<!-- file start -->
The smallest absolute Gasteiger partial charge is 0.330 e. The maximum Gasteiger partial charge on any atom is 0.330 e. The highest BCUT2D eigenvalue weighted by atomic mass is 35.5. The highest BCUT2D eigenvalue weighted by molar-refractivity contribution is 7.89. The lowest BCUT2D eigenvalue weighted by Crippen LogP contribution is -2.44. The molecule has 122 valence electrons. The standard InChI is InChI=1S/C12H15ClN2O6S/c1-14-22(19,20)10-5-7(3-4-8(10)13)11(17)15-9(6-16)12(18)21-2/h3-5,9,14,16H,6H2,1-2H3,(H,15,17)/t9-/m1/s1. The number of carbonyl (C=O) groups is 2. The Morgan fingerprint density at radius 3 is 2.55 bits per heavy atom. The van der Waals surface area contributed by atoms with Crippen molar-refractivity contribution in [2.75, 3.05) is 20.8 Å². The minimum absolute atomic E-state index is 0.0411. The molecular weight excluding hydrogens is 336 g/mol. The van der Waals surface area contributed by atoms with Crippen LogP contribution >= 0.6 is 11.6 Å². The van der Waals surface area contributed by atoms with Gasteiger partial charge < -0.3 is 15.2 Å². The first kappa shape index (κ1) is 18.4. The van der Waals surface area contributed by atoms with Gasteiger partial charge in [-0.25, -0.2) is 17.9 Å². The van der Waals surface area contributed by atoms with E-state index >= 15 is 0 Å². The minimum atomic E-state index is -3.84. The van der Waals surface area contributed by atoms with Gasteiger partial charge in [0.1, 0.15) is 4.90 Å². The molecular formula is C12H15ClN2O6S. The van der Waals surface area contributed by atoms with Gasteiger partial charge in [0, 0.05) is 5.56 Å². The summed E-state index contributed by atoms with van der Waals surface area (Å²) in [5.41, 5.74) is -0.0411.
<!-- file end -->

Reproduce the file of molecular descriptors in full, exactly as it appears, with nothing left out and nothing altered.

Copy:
The smallest absolute Gasteiger partial charge is 0.330 e. The maximum Gasteiger partial charge on any atom is 0.330 e. The highest BCUT2D eigenvalue weighted by atomic mass is 35.5. The highest BCUT2D eigenvalue weighted by molar-refractivity contribution is 7.89. The lowest BCUT2D eigenvalue weighted by Crippen LogP contribution is -2.44. The molecule has 122 valence electrons. The standard InChI is InChI=1S/C12H15ClN2O6S/c1-14-22(19,20)10-5-7(3-4-8(10)13)11(17)15-9(6-16)12(18)21-2/h3-5,9,14,16H,6H2,1-2H3,(H,15,17)/t9-/m1/s1. The number of carbonyl (C=O) groups is 2. The Morgan fingerprint density at radius 3 is 2.55 bits per heavy atom. The van der Waals surface area contributed by atoms with Crippen molar-refractivity contribution in [2.75, 3.05) is 20.8 Å². The minimum absolute atomic E-state index is 0.0411. The molecular weight excluding hydrogens is 336 g/mol. The van der Waals surface area contributed by atoms with Crippen LogP contribution >= 0.6 is 11.6 Å². The van der Waals surface area contributed by atoms with Gasteiger partial charge < -0.3 is 15.2 Å². The first kappa shape index (κ1) is 18.4. The van der Waals surface area contributed by atoms with Gasteiger partial charge in [-0.25, -0.2) is 17.9 Å². The van der Waals surface area contributed by atoms with E-state index >= 15 is 0 Å². The minimum atomic E-state index is -3.84. The van der Waals surface area contributed by atoms with Gasteiger partial charge in [0.1, 0.15) is 4.90 Å². The molecular formula is C12H15ClN2O6S. The van der Waals surface area contributed by atoms with Gasteiger partial charge in [0, 0.05) is 5.56 Å². The summed E-state index contributed by atoms with van der Waals surface area (Å²) in [5.41, 5.74) is -0.0411.